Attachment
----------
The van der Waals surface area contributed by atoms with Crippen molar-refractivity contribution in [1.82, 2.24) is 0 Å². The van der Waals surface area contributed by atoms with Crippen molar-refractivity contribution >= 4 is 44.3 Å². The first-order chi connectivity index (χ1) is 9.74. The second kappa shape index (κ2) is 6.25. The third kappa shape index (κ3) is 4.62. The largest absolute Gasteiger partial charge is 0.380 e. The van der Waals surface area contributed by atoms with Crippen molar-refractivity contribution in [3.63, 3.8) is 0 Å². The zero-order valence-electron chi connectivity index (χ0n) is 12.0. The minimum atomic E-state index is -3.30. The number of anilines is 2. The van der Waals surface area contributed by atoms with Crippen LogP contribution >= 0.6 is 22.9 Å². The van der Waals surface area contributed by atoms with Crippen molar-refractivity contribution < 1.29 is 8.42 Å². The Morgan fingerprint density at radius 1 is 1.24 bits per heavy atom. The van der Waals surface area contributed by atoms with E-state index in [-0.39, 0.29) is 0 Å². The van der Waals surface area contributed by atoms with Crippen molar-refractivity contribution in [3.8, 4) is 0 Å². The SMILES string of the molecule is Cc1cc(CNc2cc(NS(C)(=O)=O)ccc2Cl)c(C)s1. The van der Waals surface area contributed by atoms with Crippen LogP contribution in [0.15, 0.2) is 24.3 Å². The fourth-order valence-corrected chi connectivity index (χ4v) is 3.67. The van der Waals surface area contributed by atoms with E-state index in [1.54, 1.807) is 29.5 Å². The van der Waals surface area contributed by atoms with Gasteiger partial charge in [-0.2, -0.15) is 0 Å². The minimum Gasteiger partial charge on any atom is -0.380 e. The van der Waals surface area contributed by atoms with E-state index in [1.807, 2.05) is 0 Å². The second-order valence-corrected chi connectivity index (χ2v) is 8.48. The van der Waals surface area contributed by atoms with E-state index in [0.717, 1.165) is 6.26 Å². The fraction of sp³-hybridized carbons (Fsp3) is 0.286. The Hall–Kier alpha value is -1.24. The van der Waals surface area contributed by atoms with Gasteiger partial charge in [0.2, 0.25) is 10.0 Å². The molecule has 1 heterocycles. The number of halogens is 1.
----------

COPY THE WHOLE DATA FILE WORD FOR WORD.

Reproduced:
The van der Waals surface area contributed by atoms with Crippen molar-refractivity contribution in [1.82, 2.24) is 0 Å². The van der Waals surface area contributed by atoms with Crippen molar-refractivity contribution >= 4 is 44.3 Å². The first-order chi connectivity index (χ1) is 9.74. The second kappa shape index (κ2) is 6.25. The third kappa shape index (κ3) is 4.62. The largest absolute Gasteiger partial charge is 0.380 e. The van der Waals surface area contributed by atoms with Crippen molar-refractivity contribution in [3.63, 3.8) is 0 Å². The zero-order valence-electron chi connectivity index (χ0n) is 12.0. The minimum atomic E-state index is -3.30. The number of anilines is 2. The van der Waals surface area contributed by atoms with Crippen LogP contribution >= 0.6 is 22.9 Å². The van der Waals surface area contributed by atoms with Crippen molar-refractivity contribution < 1.29 is 8.42 Å². The Morgan fingerprint density at radius 1 is 1.24 bits per heavy atom. The van der Waals surface area contributed by atoms with E-state index in [-0.39, 0.29) is 0 Å². The van der Waals surface area contributed by atoms with Crippen molar-refractivity contribution in [3.8, 4) is 0 Å². The SMILES string of the molecule is Cc1cc(CNc2cc(NS(C)(=O)=O)ccc2Cl)c(C)s1. The van der Waals surface area contributed by atoms with Crippen LogP contribution in [0.15, 0.2) is 24.3 Å². The fourth-order valence-corrected chi connectivity index (χ4v) is 3.67. The van der Waals surface area contributed by atoms with E-state index in [1.54, 1.807) is 29.5 Å². The van der Waals surface area contributed by atoms with Gasteiger partial charge in [-0.2, -0.15) is 0 Å². The minimum Gasteiger partial charge on any atom is -0.380 e. The van der Waals surface area contributed by atoms with E-state index in [1.807, 2.05) is 0 Å². The second-order valence-corrected chi connectivity index (χ2v) is 8.48. The van der Waals surface area contributed by atoms with E-state index in [0.717, 1.165) is 6.26 Å². The fraction of sp³-hybridized carbons (Fsp3) is 0.286. The Hall–Kier alpha value is -1.24. The van der Waals surface area contributed by atoms with Gasteiger partial charge in [0.2, 0.25) is 10.0 Å². The molecule has 1 heterocycles. The number of halogens is 1.